The Moment of Outrage

Most people who choose a career path in nonprofit did so because of an emotional epiphany.  At some point, he or she witnessed an injustice that sparked outrage.  They experienced a moment that conjured the impatience necessary to start living a life that helps others to live theirs.

I remember mine.  I was very, very young and Mom described to my sister and me life under the Khmer Rouge. The image that has stood out in my mind is of her younger brother being punished for trying to steal pumpkins for their family.  She told the story holding a bowl of rice, picked up a small bit with her fingers, and said that’s all they had to every day. Her brother was tied to a pole and forced to stand in front of the village holding the pumpkins while everyone else ate. She broke into tears.

I’ve had that — along with other graphic images of her family members’ deaths — engraved into my psyche for as long as I can remember.  That’s why, when it came time to choose a career path, I chose nonprofit.

However, over the last five years, there have been a lot of disenchanting experiences that made me wonder what’s the point? Learning about the bureaucracies of large organizations; witnessing the counter-productive structure of American Social Security; compromising a mission in order to fulfill a grant requirement.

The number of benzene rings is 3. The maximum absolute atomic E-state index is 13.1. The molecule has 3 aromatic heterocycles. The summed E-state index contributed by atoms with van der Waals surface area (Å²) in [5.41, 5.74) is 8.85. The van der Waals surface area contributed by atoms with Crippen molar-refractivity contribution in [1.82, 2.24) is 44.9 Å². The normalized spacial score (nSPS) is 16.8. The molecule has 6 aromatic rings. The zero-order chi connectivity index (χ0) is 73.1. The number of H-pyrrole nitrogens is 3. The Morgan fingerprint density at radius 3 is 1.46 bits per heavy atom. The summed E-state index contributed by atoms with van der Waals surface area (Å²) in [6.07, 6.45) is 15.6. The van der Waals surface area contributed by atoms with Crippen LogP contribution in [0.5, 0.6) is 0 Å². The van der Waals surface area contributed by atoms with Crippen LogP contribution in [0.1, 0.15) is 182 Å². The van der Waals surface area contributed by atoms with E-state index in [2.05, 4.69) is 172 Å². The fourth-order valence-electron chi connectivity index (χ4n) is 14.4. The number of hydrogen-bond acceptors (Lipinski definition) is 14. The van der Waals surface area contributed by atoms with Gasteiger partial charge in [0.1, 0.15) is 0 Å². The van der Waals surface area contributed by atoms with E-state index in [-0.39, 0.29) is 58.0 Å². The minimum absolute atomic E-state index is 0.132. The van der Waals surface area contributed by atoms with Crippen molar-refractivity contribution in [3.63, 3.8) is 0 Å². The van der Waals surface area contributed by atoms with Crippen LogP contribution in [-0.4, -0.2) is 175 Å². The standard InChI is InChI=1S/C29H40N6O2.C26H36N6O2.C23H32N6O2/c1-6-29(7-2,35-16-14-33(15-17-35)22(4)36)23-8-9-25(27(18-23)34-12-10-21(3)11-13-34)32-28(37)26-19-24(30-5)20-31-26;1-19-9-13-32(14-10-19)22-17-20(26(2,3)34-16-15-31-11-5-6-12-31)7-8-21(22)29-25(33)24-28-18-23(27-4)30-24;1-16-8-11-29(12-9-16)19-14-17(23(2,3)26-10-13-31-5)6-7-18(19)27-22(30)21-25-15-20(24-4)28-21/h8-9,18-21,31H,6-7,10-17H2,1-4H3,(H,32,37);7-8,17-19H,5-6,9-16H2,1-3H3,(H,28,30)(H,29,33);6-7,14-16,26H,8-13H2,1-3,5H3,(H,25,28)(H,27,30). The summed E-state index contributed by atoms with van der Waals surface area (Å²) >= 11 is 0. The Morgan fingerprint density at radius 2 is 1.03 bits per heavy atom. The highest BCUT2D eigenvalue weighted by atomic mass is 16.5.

Everyone’s career is plagued by the reality that passion isn’t the only thing fueling an organization.  Running a children’s center, for instance, means spreadsheets are just as important as crayons and markers; schmoozing will help fund a new project; fluency in HTML code is the best way to advertise your mission statement.  At some point, everyone needs an tailored dress or suit and table etiquette.

It’s easy to forget what the point is when you’re working on the internal structure.  I’m a desk jockey, so I can create a pivot table in 5 seconds and leave at the end of the day without paint splattered across my shirt.  This was a really, really sad realization.

My outrage was losing its spark. That is, until I went to the Sihanoukville dump with our social worker to track down two small children.

To be continued…

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About Tavie Crockett

Like "Davy Crockett," but with a "T."
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One Response to The Moment of Outrage

  1. Josh Johnson says:

    Waiting (impatiently) on the continuation of this post.

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